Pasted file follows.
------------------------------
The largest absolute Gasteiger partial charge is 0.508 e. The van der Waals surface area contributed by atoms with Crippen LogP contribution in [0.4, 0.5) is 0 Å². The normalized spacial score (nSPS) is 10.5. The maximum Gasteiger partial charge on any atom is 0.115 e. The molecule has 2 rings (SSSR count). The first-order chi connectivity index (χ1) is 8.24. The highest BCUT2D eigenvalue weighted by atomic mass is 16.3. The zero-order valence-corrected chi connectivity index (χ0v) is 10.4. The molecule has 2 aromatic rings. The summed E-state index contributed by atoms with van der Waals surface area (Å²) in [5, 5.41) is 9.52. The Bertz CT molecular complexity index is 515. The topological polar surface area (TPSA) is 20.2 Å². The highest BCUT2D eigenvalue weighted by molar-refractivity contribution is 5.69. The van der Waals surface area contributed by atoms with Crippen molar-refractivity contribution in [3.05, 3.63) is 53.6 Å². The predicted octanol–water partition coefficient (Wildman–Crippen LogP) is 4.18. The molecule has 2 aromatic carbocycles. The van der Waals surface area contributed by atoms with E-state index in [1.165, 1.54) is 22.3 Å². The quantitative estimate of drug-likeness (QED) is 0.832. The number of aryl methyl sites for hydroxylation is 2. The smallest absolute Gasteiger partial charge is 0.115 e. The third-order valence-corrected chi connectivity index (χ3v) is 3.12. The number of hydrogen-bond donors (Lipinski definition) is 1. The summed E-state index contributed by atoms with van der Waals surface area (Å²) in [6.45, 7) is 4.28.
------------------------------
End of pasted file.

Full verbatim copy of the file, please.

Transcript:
The largest absolute Gasteiger partial charge is 0.508 e. The van der Waals surface area contributed by atoms with Crippen LogP contribution in [0.4, 0.5) is 0 Å². The normalized spacial score (nSPS) is 10.5. The maximum Gasteiger partial charge on any atom is 0.115 e. The molecule has 2 rings (SSSR count). The first-order chi connectivity index (χ1) is 8.24. The highest BCUT2D eigenvalue weighted by atomic mass is 16.3. The zero-order valence-corrected chi connectivity index (χ0v) is 10.4. The molecule has 2 aromatic rings. The summed E-state index contributed by atoms with van der Waals surface area (Å²) in [5, 5.41) is 9.52. The Bertz CT molecular complexity index is 515. The topological polar surface area (TPSA) is 20.2 Å². The highest BCUT2D eigenvalue weighted by molar-refractivity contribution is 5.69. The van der Waals surface area contributed by atoms with Crippen molar-refractivity contribution in [3.05, 3.63) is 53.6 Å². The predicted octanol–water partition coefficient (Wildman–Crippen LogP) is 4.18. The molecule has 2 aromatic carbocycles. The van der Waals surface area contributed by atoms with E-state index in [1.165, 1.54) is 22.3 Å². The quantitative estimate of drug-likeness (QED) is 0.832. The number of aryl methyl sites for hydroxylation is 2. The smallest absolute Gasteiger partial charge is 0.115 e. The third-order valence-corrected chi connectivity index (χ3v) is 3.12. The number of hydrogen-bond donors (Lipinski definition) is 1. The summed E-state index contributed by atoms with van der Waals surface area (Å²) in [6.45, 7) is 4.28.